Photo: Rajkumar/Mint
Photo: Rajkumar/Mint

Considering Law Commission report on passive euthanasia: Government tells Supreme Court

The government will also file an affidavit on its stand on Section 309 of the Indian Penal Code, which criminalizes attempt to commit suicide

New Delhi: The government on Friday told the Supreme Court that it was considering a Law Commission report which supported passive euthanasia—withdrawing life support based from a terminally-ill patient.

In its 241st Report, the Law Commission under the chairmanship of P.V. Reddi had said that withdrawing life support for certain categories of people—such as those in persistent vegetative state (PVS) or in irreversible coma or of unsound mind, who lack mental faculties to make decisions for themselves—should be allowed.

The Law Commission report followed a March 2011 decision by the Supreme Court which differentiated between active and passive euthanasia in the case of a nurse, Aruna Shanbaug. Shanbaug was in PVS for several decades following a brutal rape. She died on 18 May 2015.

The government’s response came in a case related to considering the right to life comprising the right to die with dignity. The case is being heard by a constitution bench comprising justices Anil R. Dave, Kurian Joseph, S.K. Singh, A.K. Goel and Rohinton F. Nariman.

The government also said that a bill based on the report, the Medical Treatment of Terminally-ill Patients (Protection of Patients and Medical Practitioners) Bill, was also pending consideration.

The government will furnish an affidavit to the effect before the next date of hearing, 1 February. The affidavit will also include the government’s stand on Section 309 of the Indian Penal Code, which criminalizes attempt to commit suicide. He told the court that in December 2014, the government had decided to remove attempt to suicide as a criminal offence. He said that the decision had been sent to state governments for ratification.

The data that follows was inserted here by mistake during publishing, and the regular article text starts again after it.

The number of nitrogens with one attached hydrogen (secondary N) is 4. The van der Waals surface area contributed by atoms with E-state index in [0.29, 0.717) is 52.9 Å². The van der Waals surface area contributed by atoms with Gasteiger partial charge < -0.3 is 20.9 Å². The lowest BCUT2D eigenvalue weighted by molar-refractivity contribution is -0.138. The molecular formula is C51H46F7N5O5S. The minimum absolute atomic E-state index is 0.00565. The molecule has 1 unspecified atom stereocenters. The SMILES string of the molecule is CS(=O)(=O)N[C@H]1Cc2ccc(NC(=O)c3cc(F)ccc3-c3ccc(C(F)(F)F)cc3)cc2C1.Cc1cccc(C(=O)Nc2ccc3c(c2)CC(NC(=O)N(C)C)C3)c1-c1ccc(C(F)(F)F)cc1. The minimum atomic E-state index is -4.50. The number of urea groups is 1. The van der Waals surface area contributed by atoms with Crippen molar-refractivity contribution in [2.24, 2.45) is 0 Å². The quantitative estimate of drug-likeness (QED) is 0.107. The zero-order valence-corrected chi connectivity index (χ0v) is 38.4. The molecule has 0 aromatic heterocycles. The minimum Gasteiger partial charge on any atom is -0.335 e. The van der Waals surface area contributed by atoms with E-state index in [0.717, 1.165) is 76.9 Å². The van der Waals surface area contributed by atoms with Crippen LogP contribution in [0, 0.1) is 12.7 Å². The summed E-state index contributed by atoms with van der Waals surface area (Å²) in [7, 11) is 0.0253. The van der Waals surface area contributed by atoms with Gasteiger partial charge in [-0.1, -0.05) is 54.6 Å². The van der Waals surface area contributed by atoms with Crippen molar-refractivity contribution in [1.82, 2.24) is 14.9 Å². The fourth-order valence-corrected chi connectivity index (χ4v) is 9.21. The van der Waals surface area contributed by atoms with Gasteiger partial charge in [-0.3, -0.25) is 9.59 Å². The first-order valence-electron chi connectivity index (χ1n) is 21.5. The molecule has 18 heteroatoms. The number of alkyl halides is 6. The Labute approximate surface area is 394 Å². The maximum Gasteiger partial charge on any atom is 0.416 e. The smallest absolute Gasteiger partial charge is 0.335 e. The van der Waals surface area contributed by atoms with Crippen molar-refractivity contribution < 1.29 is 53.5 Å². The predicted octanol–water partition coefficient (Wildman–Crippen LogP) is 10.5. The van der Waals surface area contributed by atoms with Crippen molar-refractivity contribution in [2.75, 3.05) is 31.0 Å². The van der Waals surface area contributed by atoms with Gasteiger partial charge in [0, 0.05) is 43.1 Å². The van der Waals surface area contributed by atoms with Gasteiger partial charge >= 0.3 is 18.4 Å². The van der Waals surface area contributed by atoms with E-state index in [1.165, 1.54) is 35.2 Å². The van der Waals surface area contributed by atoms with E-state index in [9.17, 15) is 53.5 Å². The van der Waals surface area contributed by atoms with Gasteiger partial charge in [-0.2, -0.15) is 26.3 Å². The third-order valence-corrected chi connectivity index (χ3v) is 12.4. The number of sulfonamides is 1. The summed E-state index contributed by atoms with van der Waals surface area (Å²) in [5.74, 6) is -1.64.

Non-profit Common Cause, which had petitioned the court seeking to include the right to die with dignity as a part of right to life under Article 21 of the Indian Constitution. Lawyer Prashant Bhushan, representing Common Cause, told the court that a living will, a declaration from a terminally-ill person, should be made a legal document.

Additional solicitor general P.S. Patwalia also told the court that there was a regulation which prescribed a similar process for withdrawing life support. He drew the court’s attention to Regulation 6.7 of the Indian Medical Council (Professional Conduct, Etiquette and Ethics) Regulations, 2002, which said that “the question of withdrawing supporting devices to sustain cardio-pulmonary function even after brain death" would be decided by a team of three doctors. Euthanasia, as such, is considered an unethical conduct.

The court enquired whether removal of the words “brain death" would affect the meaning of passive euthanasia. It was Bhushan’s contention that a person who has not suffered brain death should have the right to refuse life support, based on his or her living will.

The court also noted that continued life support was torture for the family as it an extensive medical treatment.

Passive euthanasia entails a patient being allowed to die by limiting medical intervention, not escalating already aggressive treatment, withholding or withdrawing artificial life support in cases that are judged to be medically futile.

Active euthanasia involves administering lethal substances to end life.